When repayment problems surfaced among subprime mortgage borrowers in 2007, investors began to shun securities backed by such mortgages. Those fears spread to other structured credit products, because like subprime mortgage-backed securities, they were complex. These innovative securities were designed to spread risk by slicing up the asset pool that supported them into different tranches. Each tranche was meant to represent a different level of repayment likelihood.
Ferguson: Regulation has to get back to basics—creating incentives for managers to behave prudentially (IMF photo)
But because the securities were so complex, and investors began to fear repayment of even the least risky tranches, markets for them dried up quickly, leaving many institutions with large amounts of securities on their books that they could neither sell nor value properly. Banks were wary about lending to one another—or to other institutions—not knowing whether their counterparties had large numbers of such toxic assets on their books. To guard their cash, they confined their interbank lending to very short loans until the failure of Lehman Brothers in September, after which even short-term credit markets largely froze.
One reason policy makers did not take steps that in hindsight they might have was "lack of transparency," said Cummings. There was an "inability to size the problem." She and El-Erian noted that hundreds of billions of dollars of private capital, $60 billion of it from sovereign wealth funds, were injected into the system in late 2007 and early 2008. The amount was "stunning" in comparison to previous crises but insufficient in large part because of the size of the problem, which wasn't at first understood, she said.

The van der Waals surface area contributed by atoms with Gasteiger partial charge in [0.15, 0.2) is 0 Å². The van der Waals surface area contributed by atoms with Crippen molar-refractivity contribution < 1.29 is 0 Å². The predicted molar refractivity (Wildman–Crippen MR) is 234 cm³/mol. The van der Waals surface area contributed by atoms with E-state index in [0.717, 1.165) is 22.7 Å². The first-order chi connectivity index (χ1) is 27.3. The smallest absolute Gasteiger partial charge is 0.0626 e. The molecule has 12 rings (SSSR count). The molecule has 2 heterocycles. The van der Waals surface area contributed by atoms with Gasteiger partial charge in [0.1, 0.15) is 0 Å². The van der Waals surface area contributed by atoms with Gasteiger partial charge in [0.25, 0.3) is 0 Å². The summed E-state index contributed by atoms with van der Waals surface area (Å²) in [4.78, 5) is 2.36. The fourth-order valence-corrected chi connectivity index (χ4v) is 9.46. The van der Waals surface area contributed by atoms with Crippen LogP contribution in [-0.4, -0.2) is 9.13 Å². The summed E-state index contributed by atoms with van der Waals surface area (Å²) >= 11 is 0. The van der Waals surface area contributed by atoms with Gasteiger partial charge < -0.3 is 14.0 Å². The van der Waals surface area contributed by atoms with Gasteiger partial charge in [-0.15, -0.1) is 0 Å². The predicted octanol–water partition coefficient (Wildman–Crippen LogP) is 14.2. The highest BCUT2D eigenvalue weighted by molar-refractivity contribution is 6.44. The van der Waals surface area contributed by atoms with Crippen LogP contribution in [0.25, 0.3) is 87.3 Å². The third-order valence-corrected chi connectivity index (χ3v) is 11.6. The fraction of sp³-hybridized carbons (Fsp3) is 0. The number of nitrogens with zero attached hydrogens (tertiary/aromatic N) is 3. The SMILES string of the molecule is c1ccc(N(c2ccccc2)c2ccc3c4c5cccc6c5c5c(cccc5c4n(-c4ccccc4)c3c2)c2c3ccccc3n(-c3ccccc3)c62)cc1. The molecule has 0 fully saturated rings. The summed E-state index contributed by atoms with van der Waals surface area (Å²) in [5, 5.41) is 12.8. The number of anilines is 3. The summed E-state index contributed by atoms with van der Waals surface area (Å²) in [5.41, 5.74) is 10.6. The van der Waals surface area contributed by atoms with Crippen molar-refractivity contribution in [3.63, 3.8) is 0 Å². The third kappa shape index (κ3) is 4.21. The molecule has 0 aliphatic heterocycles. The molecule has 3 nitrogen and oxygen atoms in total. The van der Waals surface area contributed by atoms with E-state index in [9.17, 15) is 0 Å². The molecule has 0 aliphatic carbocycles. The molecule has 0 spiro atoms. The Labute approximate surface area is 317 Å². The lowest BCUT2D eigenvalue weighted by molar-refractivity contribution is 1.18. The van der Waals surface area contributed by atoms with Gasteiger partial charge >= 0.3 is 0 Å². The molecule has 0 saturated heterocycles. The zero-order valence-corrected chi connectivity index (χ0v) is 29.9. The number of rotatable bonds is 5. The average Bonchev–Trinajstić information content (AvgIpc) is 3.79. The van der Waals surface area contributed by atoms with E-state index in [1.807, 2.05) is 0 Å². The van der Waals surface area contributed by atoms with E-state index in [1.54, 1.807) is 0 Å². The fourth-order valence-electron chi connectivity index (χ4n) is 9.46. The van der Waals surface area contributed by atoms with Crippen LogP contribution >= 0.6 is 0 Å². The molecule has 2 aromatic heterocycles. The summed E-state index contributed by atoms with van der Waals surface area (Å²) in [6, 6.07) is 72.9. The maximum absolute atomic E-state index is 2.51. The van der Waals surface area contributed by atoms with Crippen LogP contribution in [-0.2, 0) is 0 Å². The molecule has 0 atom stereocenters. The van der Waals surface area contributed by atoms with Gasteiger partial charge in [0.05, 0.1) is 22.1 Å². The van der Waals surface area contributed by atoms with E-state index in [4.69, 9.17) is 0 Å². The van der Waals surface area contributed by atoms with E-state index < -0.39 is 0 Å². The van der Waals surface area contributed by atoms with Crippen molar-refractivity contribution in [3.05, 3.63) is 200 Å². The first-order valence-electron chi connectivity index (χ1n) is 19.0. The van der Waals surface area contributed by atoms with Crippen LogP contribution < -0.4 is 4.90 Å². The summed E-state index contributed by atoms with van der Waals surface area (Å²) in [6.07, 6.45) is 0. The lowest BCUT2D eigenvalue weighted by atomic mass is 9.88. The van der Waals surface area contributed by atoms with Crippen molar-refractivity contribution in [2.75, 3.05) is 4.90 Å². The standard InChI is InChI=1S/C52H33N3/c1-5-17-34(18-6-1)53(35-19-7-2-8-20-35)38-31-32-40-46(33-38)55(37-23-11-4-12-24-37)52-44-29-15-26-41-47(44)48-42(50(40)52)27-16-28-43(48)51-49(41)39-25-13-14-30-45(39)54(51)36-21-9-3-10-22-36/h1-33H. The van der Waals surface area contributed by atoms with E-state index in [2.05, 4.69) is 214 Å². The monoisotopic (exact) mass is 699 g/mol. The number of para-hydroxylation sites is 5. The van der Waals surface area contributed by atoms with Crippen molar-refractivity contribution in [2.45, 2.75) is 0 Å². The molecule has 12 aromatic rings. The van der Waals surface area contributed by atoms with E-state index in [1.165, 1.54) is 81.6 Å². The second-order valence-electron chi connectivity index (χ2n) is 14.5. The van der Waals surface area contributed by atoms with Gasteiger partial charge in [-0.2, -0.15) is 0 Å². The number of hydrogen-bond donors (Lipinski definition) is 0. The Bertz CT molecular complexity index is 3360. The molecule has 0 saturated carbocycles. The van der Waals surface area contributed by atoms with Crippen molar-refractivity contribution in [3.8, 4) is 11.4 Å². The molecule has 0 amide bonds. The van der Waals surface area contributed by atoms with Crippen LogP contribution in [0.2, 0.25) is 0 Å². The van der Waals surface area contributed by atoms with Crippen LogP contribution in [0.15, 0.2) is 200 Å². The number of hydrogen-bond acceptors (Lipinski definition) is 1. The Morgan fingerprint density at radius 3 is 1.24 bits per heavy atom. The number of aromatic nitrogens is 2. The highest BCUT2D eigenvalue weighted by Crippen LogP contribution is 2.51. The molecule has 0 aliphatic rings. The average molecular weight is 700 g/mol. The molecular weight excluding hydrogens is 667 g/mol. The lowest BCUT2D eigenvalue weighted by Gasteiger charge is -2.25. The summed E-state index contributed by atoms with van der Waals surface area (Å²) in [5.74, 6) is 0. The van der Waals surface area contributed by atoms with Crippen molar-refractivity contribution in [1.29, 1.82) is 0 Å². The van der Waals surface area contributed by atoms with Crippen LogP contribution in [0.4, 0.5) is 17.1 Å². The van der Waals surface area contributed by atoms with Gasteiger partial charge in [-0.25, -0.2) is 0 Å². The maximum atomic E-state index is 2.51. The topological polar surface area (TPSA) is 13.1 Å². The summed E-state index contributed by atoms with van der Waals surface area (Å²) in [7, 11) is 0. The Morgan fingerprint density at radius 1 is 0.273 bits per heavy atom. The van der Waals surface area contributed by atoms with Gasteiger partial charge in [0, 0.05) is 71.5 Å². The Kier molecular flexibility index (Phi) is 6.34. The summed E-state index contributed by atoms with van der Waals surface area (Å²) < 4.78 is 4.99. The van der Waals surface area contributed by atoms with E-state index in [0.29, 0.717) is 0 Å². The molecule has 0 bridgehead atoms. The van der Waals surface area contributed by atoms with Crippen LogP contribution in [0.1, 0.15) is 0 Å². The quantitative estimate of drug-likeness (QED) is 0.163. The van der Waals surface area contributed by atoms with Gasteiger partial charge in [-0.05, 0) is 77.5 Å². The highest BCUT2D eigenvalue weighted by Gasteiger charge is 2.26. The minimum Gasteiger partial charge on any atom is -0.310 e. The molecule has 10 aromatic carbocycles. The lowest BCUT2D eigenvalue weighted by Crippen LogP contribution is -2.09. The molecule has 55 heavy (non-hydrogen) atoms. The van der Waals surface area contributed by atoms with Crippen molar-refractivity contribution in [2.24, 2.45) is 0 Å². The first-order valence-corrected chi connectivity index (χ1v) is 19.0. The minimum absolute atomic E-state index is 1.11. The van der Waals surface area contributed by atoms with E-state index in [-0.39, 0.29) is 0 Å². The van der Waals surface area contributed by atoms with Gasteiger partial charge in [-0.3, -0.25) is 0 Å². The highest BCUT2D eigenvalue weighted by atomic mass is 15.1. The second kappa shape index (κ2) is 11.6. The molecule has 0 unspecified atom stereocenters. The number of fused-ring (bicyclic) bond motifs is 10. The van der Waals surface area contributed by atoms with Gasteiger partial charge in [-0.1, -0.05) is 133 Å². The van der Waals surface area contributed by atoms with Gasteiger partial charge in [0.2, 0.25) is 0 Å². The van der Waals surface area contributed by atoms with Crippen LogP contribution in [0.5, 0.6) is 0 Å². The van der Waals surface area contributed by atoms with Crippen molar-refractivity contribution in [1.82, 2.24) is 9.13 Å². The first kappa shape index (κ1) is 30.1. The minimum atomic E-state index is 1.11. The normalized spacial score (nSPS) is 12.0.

Ferguson said there are no easy answer for the next steps. Essentially, he said, regulation has to get back to basics—creating incentives for managers to behave prudentially and warning them when there are changes they are not taking into consideration. He said authorities also have to continuously assess the amount of leverage in the system and continue to push on quality of information, transparency, and updating of risk-management tools. He also noted that keeping regulators up to date with market changes is important but difficult.
And the financial industry itself will be different, the panelists concluded. The financial sector that emerges after the government actions to clean up the excesses of the system will be smaller, more highly regulated and more heavily capitalized. "It will look much more like a utility," El-Erian said. That's because society finds it unacceptable "to socialize many of the losses while the gains were privatized."